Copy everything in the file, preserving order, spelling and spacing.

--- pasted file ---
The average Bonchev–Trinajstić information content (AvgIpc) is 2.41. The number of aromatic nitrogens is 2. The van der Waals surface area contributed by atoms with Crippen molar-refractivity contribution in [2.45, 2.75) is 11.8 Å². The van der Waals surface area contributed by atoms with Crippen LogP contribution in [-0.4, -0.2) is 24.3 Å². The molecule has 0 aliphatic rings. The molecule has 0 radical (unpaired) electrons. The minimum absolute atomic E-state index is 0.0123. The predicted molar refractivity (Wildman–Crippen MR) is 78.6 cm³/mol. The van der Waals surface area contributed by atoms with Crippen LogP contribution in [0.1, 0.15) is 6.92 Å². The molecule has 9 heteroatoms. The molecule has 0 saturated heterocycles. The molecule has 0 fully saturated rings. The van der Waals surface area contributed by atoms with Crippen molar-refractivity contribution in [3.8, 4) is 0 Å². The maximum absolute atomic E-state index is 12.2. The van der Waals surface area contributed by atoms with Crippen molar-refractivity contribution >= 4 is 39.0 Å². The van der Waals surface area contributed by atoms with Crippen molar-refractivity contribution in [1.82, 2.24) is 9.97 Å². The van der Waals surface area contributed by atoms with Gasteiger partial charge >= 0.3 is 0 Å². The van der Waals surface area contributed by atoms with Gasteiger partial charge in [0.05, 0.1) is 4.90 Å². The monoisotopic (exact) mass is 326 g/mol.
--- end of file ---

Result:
The average Bonchev–Trinajstić information content (AvgIpc) is 2.41. The number of aromatic nitrogens is 2. The van der Waals surface area contributed by atoms with Crippen molar-refractivity contribution in [2.45, 2.75) is 11.8 Å². The van der Waals surface area contributed by atoms with Crippen LogP contribution in [-0.4, -0.2) is 24.3 Å². The molecule has 0 aliphatic rings. The molecule has 0 radical (unpaired) electrons. The minimum absolute atomic E-state index is 0.0123. The predicted molar refractivity (Wildman–Crippen MR) is 78.6 cm³/mol. The van der Waals surface area contributed by atoms with Crippen LogP contribution in [0.1, 0.15) is 6.92 Å². The molecule has 9 heteroatoms. The molecule has 0 saturated heterocycles. The molecule has 0 fully saturated rings. The van der Waals surface area contributed by atoms with Crippen molar-refractivity contribution in [3.8, 4) is 0 Å². The maximum absolute atomic E-state index is 12.2. The van der Waals surface area contributed by atoms with Crippen molar-refractivity contribution >= 4 is 39.0 Å². The van der Waals surface area contributed by atoms with Crippen molar-refractivity contribution in [1.82, 2.24) is 9.97 Å². The van der Waals surface area contributed by atoms with Gasteiger partial charge >= 0.3 is 0 Å². The van der Waals surface area contributed by atoms with Gasteiger partial charge in [0.05, 0.1) is 4.90 Å². The monoisotopic (exact) mass is 326 g/mol.